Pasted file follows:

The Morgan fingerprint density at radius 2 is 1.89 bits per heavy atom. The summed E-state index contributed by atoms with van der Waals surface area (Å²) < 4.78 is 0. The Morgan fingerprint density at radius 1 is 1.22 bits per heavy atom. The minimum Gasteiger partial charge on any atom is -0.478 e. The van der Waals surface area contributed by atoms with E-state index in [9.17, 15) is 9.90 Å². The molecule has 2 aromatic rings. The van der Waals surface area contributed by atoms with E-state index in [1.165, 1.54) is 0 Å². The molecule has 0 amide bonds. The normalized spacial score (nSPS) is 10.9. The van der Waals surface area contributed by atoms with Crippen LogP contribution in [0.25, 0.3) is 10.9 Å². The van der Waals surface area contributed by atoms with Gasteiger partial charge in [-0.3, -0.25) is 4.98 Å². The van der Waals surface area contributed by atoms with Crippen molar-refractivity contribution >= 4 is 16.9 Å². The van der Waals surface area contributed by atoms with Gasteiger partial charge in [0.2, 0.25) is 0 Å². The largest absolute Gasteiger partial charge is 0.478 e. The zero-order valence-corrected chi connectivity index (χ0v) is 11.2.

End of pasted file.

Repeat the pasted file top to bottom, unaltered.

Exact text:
The Morgan fingerprint density at radius 2 is 1.89 bits per heavy atom. The summed E-state index contributed by atoms with van der Waals surface area (Å²) < 4.78 is 0. The Morgan fingerprint density at radius 1 is 1.22 bits per heavy atom. The minimum Gasteiger partial charge on any atom is -0.478 e. The van der Waals surface area contributed by atoms with E-state index in [9.17, 15) is 9.90 Å². The molecule has 2 aromatic rings. The van der Waals surface area contributed by atoms with E-state index in [1.165, 1.54) is 0 Å². The molecule has 0 amide bonds. The normalized spacial score (nSPS) is 10.9. The van der Waals surface area contributed by atoms with Crippen LogP contribution in [0.25, 0.3) is 10.9 Å². The van der Waals surface area contributed by atoms with Gasteiger partial charge in [-0.3, -0.25) is 4.98 Å². The van der Waals surface area contributed by atoms with Crippen molar-refractivity contribution >= 4 is 16.9 Å². The van der Waals surface area contributed by atoms with Gasteiger partial charge in [0.2, 0.25) is 0 Å². The largest absolute Gasteiger partial charge is 0.478 e. The zero-order valence-corrected chi connectivity index (χ0v) is 11.2.